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Who Cares? Series
Good Conversation > Philia Dialogues > Who Cares? Series

One of the ongoing activities of the Philia Dialogue has been our co-sponsorship of a dialogue series with Simon Fraser University entitled, Who Cares? - Creative Responses to Our Social Obligations. The series invites inspiring speakers to conduct public dialogues on a variety of topics relating to how we, in modern society, care for each other, particularly those who are vulnerable. The dialogues explore new ways of creatively re-engaging citizens in their collective social obligations and seek to stimulate new ways of thinking about our social institutions.

In addition to the public dialogues, smaller dialogues are conducted with leaders from various sectors (academic, corporate, civic, environmental, labour, media, legal, religious, etc.) to explore the issues in greater depth.


The "Who Cares" series began with an initial set of eight dialogues in 2001 co-sponsored by The Vancouver Foundation, The VanCity Community Foundation, The Vancouver Sun, and Planned Lifetime Advocacy Network (PLAN). To read a monograph of each dialogue, click on the headings below.

Dialogue 1: Colin Maloney (PDF, 45kb)
Dr. Colin Maloney is the Chair of the Board of L'Arche International. He is a recognized theologian, philosopher and self-described "cultural explorer." His presentation focused on the exploration of three questions: Who cares? Is caring enough? and How can caring be culturally institutionalized?

Dialogue 2: John Ralston Saul (PDF, 55kb)
Three themes were explored in this dialogue: caring and charity, structure and content, corporatism and capitalism. The first two directly inform the group's search for creative responses to social obligations, while the third speaks to a larger context that influences individual, collective and systemic caring responses.

Dialogue 3: Jacques Dufresne (PDF, 50kb)
Dr. Dufresne's presentation revolved around the idea that human beings and communities are inherently resilient. He introduced a set of principles designed to let natural human sociability emerge and presented a typology of "Hippocratic Social Intervention" that guides us to least harmful caring actions.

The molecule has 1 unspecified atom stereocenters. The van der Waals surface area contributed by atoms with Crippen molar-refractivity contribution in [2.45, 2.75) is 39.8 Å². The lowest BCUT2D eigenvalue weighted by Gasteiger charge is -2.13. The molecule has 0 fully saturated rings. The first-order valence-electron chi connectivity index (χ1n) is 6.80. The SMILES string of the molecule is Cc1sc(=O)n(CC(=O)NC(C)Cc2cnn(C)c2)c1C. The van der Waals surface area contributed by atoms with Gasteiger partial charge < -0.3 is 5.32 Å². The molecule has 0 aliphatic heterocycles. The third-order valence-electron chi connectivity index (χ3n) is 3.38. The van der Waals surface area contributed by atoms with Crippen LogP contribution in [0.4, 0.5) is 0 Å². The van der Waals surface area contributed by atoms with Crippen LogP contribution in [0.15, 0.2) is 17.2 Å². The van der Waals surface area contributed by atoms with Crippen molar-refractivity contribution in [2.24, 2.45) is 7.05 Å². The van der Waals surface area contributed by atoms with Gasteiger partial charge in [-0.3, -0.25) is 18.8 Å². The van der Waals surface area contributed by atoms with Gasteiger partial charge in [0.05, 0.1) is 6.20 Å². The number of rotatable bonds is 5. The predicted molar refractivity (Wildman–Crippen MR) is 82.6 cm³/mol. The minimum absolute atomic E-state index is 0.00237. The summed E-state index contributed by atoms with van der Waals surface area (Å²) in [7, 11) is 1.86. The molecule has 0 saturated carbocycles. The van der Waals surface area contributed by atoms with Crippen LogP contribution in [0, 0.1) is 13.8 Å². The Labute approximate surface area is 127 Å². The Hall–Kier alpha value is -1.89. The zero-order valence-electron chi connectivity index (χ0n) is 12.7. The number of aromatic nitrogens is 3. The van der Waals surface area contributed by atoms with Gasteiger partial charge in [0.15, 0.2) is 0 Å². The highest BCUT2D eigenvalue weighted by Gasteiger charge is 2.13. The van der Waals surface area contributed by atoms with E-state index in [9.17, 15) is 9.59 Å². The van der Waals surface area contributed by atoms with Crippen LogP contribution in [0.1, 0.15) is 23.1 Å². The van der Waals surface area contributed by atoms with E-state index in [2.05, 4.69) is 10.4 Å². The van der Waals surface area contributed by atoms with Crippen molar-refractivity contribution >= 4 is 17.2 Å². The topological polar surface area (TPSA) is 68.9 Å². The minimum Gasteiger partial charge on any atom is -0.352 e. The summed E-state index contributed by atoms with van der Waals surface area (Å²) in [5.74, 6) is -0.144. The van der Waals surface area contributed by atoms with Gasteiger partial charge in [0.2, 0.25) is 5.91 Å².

Dialogue 4: Dialogue among sectoral leaders (PDF, 45kb)
This dialogue was held with two ends in mind: to synthesize the learning of the first three sessions and to explore the design, structure and content of the next four. Participants shared reflections about their personal learnings, discussed foundational ideas, explored questions emerging from the sessions, and made recommendations for future dialogues.

Dialogue 5: Margaret Somerville (PDF, 50kb)
Ethics, the human spirit and caring were the themes of this dialogue. Dr. Somerville believes that in exploring our differences, ethics can create a communal space that builds upon our common human virtues. These virtues include honesty, trust and openness, and they contribute to our being able to work with the creative tension provided by our differences.

Dialogue 6: Sherri Torjman (PDF, 55kb)
This dialogue focused on two interrelated issues: the language we use to describe caring, and the way we measure the success of our caring interactions. Ms.Torjman's presentations centered on community - in particular, what caring communities do, the connection between community and policy, and the challenges that lie at the heart of community and caring.